You’ll see migrating American white pelicans sporting longer feathers and a growth on their beaks.
If someone tries to convince you ruffed grouse are chirping from an urban wetland in April or May (or anytime), they’re probably wrong.
Remarkable tome with a remarkable inscription provides a window into the earliest days of North American birding and conservation.
Often on the move, evening and pine grosbeaks will be appearing at regional bird feeders through late winter.
Heading to the heart of Africa produces remarkable encounters with wild, charismatic megafauna and additions to a birding life list.
Next-generation software for your digital devices makes bird-watching more efficient and satisfying than ever.
Writer enjoys watching birds over the bead on the barrels of his double-barrel shotgun well enough, but also enjoys watching them at his feeding stations every winter day.
Though the Central Park waterfowl story felt overblown at first to seasoned birdwatchers, its ability to inspire novices reminds the author of calmer, simpler times in the birdwatching world.
Though the author has never convinced a bird to admit it has an alcohol problem, she has indeed helped intoxicated birds “sleep it off.”
Hotter, drier summers are having an impact on some of the migrating songbirds that come to Oregon and Washington to breed each spring.
The fall season has reached a fever pitch for bird-watchers, and even a little time afield via these simple, accessible spots can produce action for your life list.
The marshes, woodlots, meadows, and natural areas along the Lake Erie shoreline are a collecting point for hundreds of thousands of songbirds.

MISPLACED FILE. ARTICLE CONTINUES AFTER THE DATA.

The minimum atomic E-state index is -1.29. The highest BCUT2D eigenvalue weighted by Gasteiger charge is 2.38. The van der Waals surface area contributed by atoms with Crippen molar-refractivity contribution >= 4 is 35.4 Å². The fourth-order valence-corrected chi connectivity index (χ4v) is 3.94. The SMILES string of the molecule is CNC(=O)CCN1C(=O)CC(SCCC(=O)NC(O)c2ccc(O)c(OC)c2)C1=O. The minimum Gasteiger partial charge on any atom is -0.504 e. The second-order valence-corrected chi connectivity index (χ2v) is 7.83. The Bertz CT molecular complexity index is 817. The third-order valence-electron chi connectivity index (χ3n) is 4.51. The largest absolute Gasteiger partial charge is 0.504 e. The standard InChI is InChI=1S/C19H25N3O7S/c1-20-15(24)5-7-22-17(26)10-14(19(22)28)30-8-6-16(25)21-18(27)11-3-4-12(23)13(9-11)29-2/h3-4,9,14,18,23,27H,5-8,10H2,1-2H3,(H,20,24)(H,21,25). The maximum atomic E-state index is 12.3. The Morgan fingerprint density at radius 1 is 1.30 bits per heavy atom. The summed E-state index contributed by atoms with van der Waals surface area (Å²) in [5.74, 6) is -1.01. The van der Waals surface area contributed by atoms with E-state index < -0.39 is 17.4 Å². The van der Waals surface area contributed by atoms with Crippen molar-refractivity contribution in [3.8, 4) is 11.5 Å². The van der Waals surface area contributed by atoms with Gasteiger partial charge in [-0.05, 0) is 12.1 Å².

The return of Michigan’s migratory birds from their southern wintering grounds is cause for celebration, and in May, many celebrate by heading to the fields, forests and wetlands to view these colorful harbingers of spring. “I love birding in May,” said Andrew Simon, a Macomb County resident and avid birder. “It’s the peak of migration and marks the return of…
Birdwatchers across the northern United States have watched with concern, and awe, as wildlife cope with last weekend’s record-breaking snowstorm.
And thanks to technology, we now have access to more bird movement information than ever.
Clever new apps pique interest in the out-of-doors via smartphones for kids and adults alike.
Research program uses volunteer citizen scientists to monitor status of invasive house sparrows in North America.
The 21st GBBC kicked off today (Friday, Feb. 16) and runs until Monday, Feb. 19 in backyards – and beyond – across the country.
Ornithologists tell us birds only get about 20 percent of their food needs from backyard feeders, but these feeders can be very important during periods of extreme cold or when ice covers food sources.
Feeding birds, where legal, doesn’t have to cost a lot of money when other alternatives are available.
Watching birds for as little as 15 minutes could add to the scientific base of knowledge.
Bird-watchers might see migrants tunneling into local snowbanks to avoid the season’s wind and cold.
Take your bird-feeding responsibility seriously.
But the birds are particular about where they nest, which contributes to the uncertainty about their stay in Wisconsin.
Keep your feeder full, and pick up one or two of these charismatic, hungry species for your birder life-list during the coldest days of winter.
From a bald eagle cam active in January to open water and returning waterfowl, an unseasonable warm spell means action for birdwatchers.